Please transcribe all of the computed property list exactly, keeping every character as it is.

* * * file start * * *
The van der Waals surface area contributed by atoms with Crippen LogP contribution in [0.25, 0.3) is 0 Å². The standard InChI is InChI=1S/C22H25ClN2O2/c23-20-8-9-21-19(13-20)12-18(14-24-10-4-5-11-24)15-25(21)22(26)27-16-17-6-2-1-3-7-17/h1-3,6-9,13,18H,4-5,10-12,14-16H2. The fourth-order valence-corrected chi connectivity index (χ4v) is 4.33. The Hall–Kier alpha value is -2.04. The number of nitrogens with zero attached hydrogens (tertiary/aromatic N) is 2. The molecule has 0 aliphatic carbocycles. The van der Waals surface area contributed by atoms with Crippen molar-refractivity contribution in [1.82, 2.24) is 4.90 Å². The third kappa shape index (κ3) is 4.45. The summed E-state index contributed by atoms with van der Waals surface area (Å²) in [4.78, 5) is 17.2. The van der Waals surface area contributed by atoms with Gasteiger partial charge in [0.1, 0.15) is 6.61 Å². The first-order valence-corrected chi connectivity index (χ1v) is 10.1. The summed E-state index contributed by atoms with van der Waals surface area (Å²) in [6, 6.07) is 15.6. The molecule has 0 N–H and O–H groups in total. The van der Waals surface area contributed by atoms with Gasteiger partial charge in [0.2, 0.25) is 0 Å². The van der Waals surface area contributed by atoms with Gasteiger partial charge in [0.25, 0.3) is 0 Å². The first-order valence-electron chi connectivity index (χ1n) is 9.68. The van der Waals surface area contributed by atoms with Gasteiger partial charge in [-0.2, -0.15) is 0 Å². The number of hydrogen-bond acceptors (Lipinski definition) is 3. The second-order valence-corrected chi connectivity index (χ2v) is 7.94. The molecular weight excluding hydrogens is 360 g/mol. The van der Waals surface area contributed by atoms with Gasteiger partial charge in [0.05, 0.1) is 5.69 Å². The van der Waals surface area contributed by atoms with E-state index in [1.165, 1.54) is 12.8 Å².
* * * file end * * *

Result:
The van der Waals surface area contributed by atoms with Crippen LogP contribution in [0.25, 0.3) is 0 Å². The standard InChI is InChI=1S/C22H25ClN2O2/c23-20-8-9-21-19(13-20)12-18(14-24-10-4-5-11-24)15-25(21)22(26)27-16-17-6-2-1-3-7-17/h1-3,6-9,13,18H,4-5,10-12,14-16H2. The fourth-order valence-corrected chi connectivity index (χ4v) is 4.33. The Hall–Kier alpha value is -2.04. The number of nitrogens with zero attached hydrogens (tertiary/aromatic N) is 2. The molecule has 0 aliphatic carbocycles. The van der Waals surface area contributed by atoms with Crippen molar-refractivity contribution in [1.82, 2.24) is 4.90 Å². The third kappa shape index (κ3) is 4.45. The summed E-state index contributed by atoms with van der Waals surface area (Å²) in [4.78, 5) is 17.2. The van der Waals surface area contributed by atoms with Gasteiger partial charge in [0.1, 0.15) is 6.61 Å². The first-order valence-corrected chi connectivity index (χ1v) is 10.1. The summed E-state index contributed by atoms with van der Waals surface area (Å²) in [6, 6.07) is 15.6. The molecule has 0 N–H and O–H groups in total. The van der Waals surface area contributed by atoms with Gasteiger partial charge in [0.2, 0.25) is 0 Å². The van der Waals surface area contributed by atoms with Gasteiger partial charge in [0.25, 0.3) is 0 Å². The first-order valence-electron chi connectivity index (χ1n) is 9.68. The van der Waals surface area contributed by atoms with Gasteiger partial charge in [-0.2, -0.15) is 0 Å². The number of hydrogen-bond acceptors (Lipinski definition) is 3. The second-order valence-corrected chi connectivity index (χ2v) is 7.94. The molecular weight excluding hydrogens is 360 g/mol. The van der Waals surface area contributed by atoms with Gasteiger partial charge in [0.05, 0.1) is 5.69 Å². The van der Waals surface area contributed by atoms with E-state index in [1.165, 1.54) is 12.8 Å².